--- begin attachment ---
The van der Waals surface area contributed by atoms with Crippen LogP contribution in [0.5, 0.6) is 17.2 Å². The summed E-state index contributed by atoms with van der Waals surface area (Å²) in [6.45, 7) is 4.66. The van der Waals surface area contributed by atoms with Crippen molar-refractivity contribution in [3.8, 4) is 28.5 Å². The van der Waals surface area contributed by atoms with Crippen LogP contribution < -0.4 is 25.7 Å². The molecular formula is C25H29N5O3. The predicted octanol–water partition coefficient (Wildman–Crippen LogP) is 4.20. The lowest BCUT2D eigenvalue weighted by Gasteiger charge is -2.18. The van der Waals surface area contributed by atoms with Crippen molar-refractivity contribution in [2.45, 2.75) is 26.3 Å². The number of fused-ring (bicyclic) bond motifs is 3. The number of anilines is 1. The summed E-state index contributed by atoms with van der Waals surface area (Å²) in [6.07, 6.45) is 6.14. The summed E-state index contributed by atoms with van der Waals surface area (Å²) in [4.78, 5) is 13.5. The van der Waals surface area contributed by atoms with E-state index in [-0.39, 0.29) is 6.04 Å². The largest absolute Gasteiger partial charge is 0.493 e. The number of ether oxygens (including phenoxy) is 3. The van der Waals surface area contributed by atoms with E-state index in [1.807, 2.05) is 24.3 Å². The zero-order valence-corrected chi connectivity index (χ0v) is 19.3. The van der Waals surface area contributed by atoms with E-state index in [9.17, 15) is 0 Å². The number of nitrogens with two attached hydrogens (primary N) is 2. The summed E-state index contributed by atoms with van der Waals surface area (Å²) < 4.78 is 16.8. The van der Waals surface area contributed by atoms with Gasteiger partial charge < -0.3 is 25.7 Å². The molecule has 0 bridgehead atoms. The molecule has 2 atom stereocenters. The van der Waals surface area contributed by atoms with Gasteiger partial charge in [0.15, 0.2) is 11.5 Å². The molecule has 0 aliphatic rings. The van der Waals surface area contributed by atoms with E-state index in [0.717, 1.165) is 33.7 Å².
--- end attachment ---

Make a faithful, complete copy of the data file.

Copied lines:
The van der Waals surface area contributed by atoms with Crippen LogP contribution in [0.5, 0.6) is 17.2 Å². The summed E-state index contributed by atoms with van der Waals surface area (Å²) in [6.45, 7) is 4.66. The van der Waals surface area contributed by atoms with Crippen molar-refractivity contribution in [3.8, 4) is 28.5 Å². The van der Waals surface area contributed by atoms with Crippen LogP contribution < -0.4 is 25.7 Å². The molecular formula is C25H29N5O3. The predicted octanol–water partition coefficient (Wildman–Crippen LogP) is 4.20. The lowest BCUT2D eigenvalue weighted by Gasteiger charge is -2.18. The van der Waals surface area contributed by atoms with Crippen molar-refractivity contribution in [2.45, 2.75) is 26.3 Å². The number of fused-ring (bicyclic) bond motifs is 3. The number of anilines is 1. The summed E-state index contributed by atoms with van der Waals surface area (Å²) in [6.07, 6.45) is 6.14. The summed E-state index contributed by atoms with van der Waals surface area (Å²) in [4.78, 5) is 13.5. The van der Waals surface area contributed by atoms with E-state index in [-0.39, 0.29) is 6.04 Å². The largest absolute Gasteiger partial charge is 0.493 e. The number of ether oxygens (including phenoxy) is 3. The van der Waals surface area contributed by atoms with E-state index in [1.807, 2.05) is 24.3 Å². The zero-order valence-corrected chi connectivity index (χ0v) is 19.3. The van der Waals surface area contributed by atoms with E-state index in [9.17, 15) is 0 Å². The number of nitrogens with two attached hydrogens (primary N) is 2. The summed E-state index contributed by atoms with van der Waals surface area (Å²) < 4.78 is 16.8. The van der Waals surface area contributed by atoms with Gasteiger partial charge < -0.3 is 25.7 Å². The molecule has 0 bridgehead atoms. The molecule has 2 atom stereocenters. The van der Waals surface area contributed by atoms with Gasteiger partial charge in [0.15, 0.2) is 11.5 Å². The molecule has 0 aliphatic rings. The van der Waals surface area contributed by atoms with E-state index in [0.717, 1.165) is 33.7 Å².